Scott Belsky did not enjoy his first taste of big-time philanthropy. Not long after his graduation from Cornell, Belsky and a few friends were invited to a rubber-chicken-dinner fund-raiser in a hotel ballroom. What they saw that night really turned them off. “The whole thing was just one guy after another getting on stage, saying his name and company and how much money he’d given,” Belsky recalls. “We walked out.” There had to be a better way, Belsky decided, and he’s created it for himself.
Last year Belsky, 27, who lives in Manhattan with his fiancée, quit Wall Street to found a startup named Behance, which helps creative professionals maximize productivity. Belsky has also given tens of thousands of dollars to numerous causes, he says, and, more important, devotes around 20 percent of his time to working for four charities. “No one’s interested in that socialite, write-a-check thing anymore,” he says. “My generation wants to be directly involved. That’s a far cry from worrying about having your name carved on a hospital.”
News flash: The era of the blue-haired-old-lady charity ball is dead and gone. Philanthropy today is innovative, hip, and dominated by a new class of freshly minted millionaires and millionaire wannabes, who are transforming what had been a sleepy, aristocratic backwater into a vibrant, professional sector of the economy. Today’s philanthropists wear jeans and meet over laptops at a Starbucks. They flock to exclusive, invitation-only conferences, hire philanthropy coaches, and use terms like social entrepreneur and venture philanthropy. In fact, they tend to operate like venture capitalists, identifying underserved problems and the emerging charities that are trying to solve them, then not only donating money to those charities but also offering advice and demanding results.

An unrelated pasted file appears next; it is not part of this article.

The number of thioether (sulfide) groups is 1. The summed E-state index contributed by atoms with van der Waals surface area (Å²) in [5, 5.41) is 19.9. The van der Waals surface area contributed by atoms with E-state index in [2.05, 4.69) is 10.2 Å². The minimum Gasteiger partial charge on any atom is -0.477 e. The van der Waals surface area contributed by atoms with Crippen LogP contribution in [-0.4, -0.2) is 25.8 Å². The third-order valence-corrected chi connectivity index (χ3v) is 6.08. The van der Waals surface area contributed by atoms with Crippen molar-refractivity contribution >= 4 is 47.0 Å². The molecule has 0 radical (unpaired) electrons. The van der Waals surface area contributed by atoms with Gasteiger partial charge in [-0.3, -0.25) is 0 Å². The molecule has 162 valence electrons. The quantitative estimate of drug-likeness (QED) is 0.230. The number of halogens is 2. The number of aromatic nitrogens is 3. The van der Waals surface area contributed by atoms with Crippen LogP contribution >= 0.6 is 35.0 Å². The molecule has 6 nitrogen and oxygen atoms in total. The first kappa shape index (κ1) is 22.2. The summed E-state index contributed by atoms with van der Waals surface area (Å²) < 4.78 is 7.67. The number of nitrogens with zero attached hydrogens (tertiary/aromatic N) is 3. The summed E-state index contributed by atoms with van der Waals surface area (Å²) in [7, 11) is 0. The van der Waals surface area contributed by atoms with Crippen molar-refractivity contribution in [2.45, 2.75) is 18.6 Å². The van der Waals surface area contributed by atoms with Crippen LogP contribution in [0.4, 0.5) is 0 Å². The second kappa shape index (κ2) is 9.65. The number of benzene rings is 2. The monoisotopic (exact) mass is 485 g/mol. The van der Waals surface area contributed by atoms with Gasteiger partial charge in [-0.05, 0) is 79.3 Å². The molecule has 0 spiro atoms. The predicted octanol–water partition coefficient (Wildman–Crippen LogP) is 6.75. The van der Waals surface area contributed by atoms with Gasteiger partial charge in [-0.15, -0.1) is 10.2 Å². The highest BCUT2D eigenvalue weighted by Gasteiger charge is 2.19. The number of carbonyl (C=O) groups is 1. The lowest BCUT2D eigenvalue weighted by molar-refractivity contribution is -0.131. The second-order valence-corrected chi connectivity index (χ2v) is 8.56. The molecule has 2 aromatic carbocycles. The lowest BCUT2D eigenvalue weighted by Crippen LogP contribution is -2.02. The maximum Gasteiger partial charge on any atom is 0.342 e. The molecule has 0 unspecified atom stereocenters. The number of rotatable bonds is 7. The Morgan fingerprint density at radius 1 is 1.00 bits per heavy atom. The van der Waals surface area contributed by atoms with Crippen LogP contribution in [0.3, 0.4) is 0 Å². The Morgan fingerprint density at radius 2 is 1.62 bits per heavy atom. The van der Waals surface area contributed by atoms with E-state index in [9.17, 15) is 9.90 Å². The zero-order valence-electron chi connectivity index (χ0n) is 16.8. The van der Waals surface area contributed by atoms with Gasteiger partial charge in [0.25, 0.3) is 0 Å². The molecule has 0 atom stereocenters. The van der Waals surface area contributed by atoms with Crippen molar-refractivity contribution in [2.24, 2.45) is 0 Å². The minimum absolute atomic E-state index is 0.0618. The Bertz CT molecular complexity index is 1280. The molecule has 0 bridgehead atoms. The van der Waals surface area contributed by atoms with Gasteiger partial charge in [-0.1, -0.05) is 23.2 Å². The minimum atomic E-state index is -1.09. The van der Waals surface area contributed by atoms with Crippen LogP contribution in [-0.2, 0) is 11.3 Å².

Belsky, for example, sits on the five-person board of his grandparents’ foundation, which allocates more than $1 million a year to various causes; he is working to develop a leadership program with City Year, a group that sends young volunteers to do yearlong service in cities such as New York City, New Orleans, and Boston; and he sits on the board of the Slingshot Fund, which collects, bundles, and distributes small contributions from young donors.
“Everybody wants to be hands-on these days,” says Anne-Marie Fowler, who for a number of years was an adviser to philanthropies in San Francisco. “They don’t say they are ‘giving’ money. They say they’re ‘invested.’”
These new-philanthropy “investments” are being made with the gobs of money that have enriched the wealthiest 10 percent of Americans since 1990, accelerating the divide between rich and poor. According to statistics cited by Robert Frank, the Wall Street Journal reporter and author of Richistan: A Journey Through the American Wealth Boom and the Lives of the New Rich, the number of U.S. households worth more than $1 million has doubled since 1995, to more than 8 million. In 2006, total charitable giving in the United States hit a whopping $295 billion, up 4 percent from 2005, setting a record for the third straight year. The number of grant-making charitable foundations has doubled since 1990, to close to 70,000.